MUSTANG RIDGE, Texas (KXAN) - A battle over who looks after aging country roads is heating up at the expense of Travis County taxpayers.
Leaders in the small city of Mustang Ridge, a short drive south of Austin, refuse to maintain certain roads within their own city limits. But county staff say these same degrading roads are putting motorists at risk. What’s more, county officials say the costs of emergency road repairs are being pulled from the wrong pockets.
Heading a few yards off Highway 183 in Mustang Ridge and onto one of the many side roads shows large stretches of pavement in disrepair.
“Oh yeah, it's gotten worse over time," said Ralph Wagner, who was recently hit with an $1,100 repair bill for his four year-old Dodge pick-up. "It's worse than what it has been in a long time."
“They redid the shocks,” the retiree said. “Then they redid the whole alignment, front and back. (The Dodge) only has but 60,000 miles on it and it shouldn't need that type of repairs already."
Risk of Accidents
Travis County's roads director said the poorly tended byways also mean there's a growing risk for bad accidents.
“These roads are narrow, without shoulders,” said Don Ward, Travis County’s Division Director of Roads. “They need maintaining. They need signage, they need striping, they need mowing.”
Just a mile up one road, outside city of Mustang Ridge limits and yards past a 'County Maintenance Begins' sign, it was clear to see the asphalt was more even and road striping was visible since the overgrown vegetation had recently been cut back.
The Mayor of Mustang Ridge says he's concerned about the condition of his city's roads too.
“They're going downhill, to be honest,” said Joe Flores who was elected in 2009.
But he won't touch about seven miles of asphalt in his city which incorporated in 1985. The mayor says when the city annexes private land parcels, it only takes property up to the fence lines, not the roads themselves.
“When I became the mayor, I was told they were county roads," he said. "As far as I know, they are county roads.”
A Travis County-based land use attorney says that's not the way the law works.
“It's pretty cut and dried. (With) incorporation, you get control of your roads. But with control over your roads, comes responsibility for them,” said Roger Borgelt. “It's sort of like (saying) to a teenager, 'Yeah you can drive the car, but you also have to start making the payments.’”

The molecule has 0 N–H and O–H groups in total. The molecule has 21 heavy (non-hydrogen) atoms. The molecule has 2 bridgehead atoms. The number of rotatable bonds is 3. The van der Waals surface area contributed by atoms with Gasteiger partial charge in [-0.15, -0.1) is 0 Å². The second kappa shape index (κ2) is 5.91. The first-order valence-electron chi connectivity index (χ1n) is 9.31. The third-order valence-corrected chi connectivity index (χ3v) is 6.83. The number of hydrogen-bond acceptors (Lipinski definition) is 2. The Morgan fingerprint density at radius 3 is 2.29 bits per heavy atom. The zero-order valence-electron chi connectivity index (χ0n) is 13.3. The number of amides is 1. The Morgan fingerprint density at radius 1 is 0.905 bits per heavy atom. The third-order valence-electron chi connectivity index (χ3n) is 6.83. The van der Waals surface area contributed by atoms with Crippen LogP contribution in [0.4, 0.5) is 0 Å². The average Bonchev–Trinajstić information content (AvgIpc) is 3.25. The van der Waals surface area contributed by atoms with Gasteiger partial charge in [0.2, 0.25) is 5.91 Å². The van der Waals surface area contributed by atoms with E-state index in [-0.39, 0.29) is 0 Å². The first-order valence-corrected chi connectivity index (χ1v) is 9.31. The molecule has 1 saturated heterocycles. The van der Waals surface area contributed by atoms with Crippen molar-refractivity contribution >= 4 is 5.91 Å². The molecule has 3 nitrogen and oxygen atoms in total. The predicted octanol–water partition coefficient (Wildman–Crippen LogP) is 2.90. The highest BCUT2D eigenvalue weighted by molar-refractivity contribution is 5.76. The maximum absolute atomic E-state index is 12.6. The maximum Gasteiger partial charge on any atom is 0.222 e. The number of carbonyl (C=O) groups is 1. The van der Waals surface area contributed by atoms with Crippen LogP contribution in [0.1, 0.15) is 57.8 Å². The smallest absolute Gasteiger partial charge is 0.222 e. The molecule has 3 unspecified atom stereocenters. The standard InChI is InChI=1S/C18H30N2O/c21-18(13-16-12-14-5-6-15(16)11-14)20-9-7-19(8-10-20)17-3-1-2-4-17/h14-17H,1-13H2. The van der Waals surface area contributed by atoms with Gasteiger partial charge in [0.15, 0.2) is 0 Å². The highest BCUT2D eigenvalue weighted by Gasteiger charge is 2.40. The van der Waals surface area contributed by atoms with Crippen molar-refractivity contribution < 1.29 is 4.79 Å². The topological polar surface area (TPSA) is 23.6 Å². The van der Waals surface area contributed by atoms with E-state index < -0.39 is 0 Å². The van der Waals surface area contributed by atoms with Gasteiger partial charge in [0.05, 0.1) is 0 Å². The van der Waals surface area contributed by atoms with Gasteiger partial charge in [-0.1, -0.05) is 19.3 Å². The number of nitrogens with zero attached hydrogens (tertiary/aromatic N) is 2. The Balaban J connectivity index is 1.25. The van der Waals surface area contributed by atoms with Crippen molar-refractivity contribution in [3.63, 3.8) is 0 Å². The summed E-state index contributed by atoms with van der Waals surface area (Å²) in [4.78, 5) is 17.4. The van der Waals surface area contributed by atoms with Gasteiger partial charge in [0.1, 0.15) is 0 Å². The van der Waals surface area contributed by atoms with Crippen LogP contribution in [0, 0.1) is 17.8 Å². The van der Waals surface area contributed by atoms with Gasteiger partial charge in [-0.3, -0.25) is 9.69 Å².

But paying for good roads is the problem in Mustang Ridge.
“I couldn't afford it," Flores said, "not with the budget that's coming in."
This year, city leaders agreed to a budget amendment that increased the roads budget from $5,000 to just under $50,000. That increase brought road spending to 5.9 percent of Mustang Ridge’s 2012-2013 expenditures of $841,883.
The year before, total road and road sign spending totaled closer to 0.8 percent, or $7,000, of total expenditures. The city's largest expense is manning the police department, which costs $185,000.
This year, most of the increased $50,000 roads budget went to repaving several short subdivision lanes that Flores said were badly pitted. To do any more work would put the city in a tight spot, he said.
“There's one thing I don't want to do is increase property taxes,” Flores said.
The drought conditions make the 'Mustang Ridge roller coaster ride' worse, where a safe speed in some places is about 20 mph.
But the mayor can seemingly afford to do next to nothing because the county will still step in and make 'emergency' road repairs as they're needed.
“It might be a big pothole, it might be a stop sign down,” Ward said. He said any bills are sent to Mustang Ridge.
An interlocal agreement with the county is one long-term solution the town is looking into. Travis County already has interlocal agreements with 11 other small, incorporated cities. County road crews look after maintenance for the simple cost of materials and labor plus a 10 percent administrative fee. Ward calls it a ‘pretty good deal.’
The county sent Mustang Ridge a tentative interlocal agreement in Nov. 2012, but Flores wants a much better deal, arguing he's already paying for his own police service.
Costs and benefits of policing Mustang Ridge
Amended city budget documents show the Mustang Ridge Police Department cost $105,705 in fiscal 2012-2013 to operate aside from the above noted employee costs.
Officers writing traffic offense tickets brought in most of the $119,198 in revenue collected as fines. The total was $327,978, but the documents show a large portion ($208,780) was sent to the state under an existing arrangement.
Traffic tickets aside, local drivers like Ralph Wagner said they are forced to continue to use roads that don't make the grade.
“It's not cheap these days,” Wagner said, noting his wife’s new SUV is also taking a beating every time she ventures out on the asphalt.
Wes Ritchie, the attorney for Mustang Ridge, told KXAN he's seeking an Attorney General's opinion for who should cover the cost of roads that bump up against annexed properties. For that, he will need an endorsement from a sitting member of the Texas legislature.
If it's determined the city should pay, it could mean a tax hike, a bond issue, or even a decision to 'hand back' parts of the city to Travis County.
The neighboring town of Creedmore is considering a similar resolution since it too deems any major roads that run through its city limits be the responsibility of the county.
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